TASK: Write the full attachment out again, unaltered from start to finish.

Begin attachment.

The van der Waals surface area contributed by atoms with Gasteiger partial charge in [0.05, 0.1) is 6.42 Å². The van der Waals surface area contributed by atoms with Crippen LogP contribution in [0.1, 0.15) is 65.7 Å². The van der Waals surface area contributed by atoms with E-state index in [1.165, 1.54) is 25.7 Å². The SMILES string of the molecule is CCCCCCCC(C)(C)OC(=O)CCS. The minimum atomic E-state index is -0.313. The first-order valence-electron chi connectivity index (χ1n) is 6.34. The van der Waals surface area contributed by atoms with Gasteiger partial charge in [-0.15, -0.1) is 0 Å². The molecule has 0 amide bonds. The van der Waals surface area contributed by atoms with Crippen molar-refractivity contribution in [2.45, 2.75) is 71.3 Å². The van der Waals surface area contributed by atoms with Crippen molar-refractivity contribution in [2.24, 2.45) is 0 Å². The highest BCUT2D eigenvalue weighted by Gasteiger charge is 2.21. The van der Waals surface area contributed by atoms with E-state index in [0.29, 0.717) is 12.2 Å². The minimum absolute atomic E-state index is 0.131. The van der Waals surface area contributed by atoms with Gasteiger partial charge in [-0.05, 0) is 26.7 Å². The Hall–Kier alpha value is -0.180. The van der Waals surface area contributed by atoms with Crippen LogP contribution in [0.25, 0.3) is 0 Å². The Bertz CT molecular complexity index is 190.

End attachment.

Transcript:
The van der Waals surface area contributed by atoms with Gasteiger partial charge in [0.05, 0.1) is 6.42 Å². The van der Waals surface area contributed by atoms with Crippen LogP contribution in [0.1, 0.15) is 65.7 Å². The van der Waals surface area contributed by atoms with E-state index in [1.165, 1.54) is 25.7 Å². The SMILES string of the molecule is CCCCCCCC(C)(C)OC(=O)CCS. The minimum atomic E-state index is -0.313. The first-order valence-electron chi connectivity index (χ1n) is 6.34. The van der Waals surface area contributed by atoms with Gasteiger partial charge in [-0.15, -0.1) is 0 Å². The molecule has 0 amide bonds. The van der Waals surface area contributed by atoms with Crippen molar-refractivity contribution in [2.45, 2.75) is 71.3 Å². The van der Waals surface area contributed by atoms with Crippen molar-refractivity contribution in [2.24, 2.45) is 0 Å². The highest BCUT2D eigenvalue weighted by Gasteiger charge is 2.21. The van der Waals surface area contributed by atoms with E-state index in [0.29, 0.717) is 12.2 Å². The minimum absolute atomic E-state index is 0.131. The van der Waals surface area contributed by atoms with Gasteiger partial charge in [-0.05, 0) is 26.7 Å². The Hall–Kier alpha value is -0.180. The van der Waals surface area contributed by atoms with Crippen LogP contribution in [0.25, 0.3) is 0 Å². The Bertz CT molecular complexity index is 190.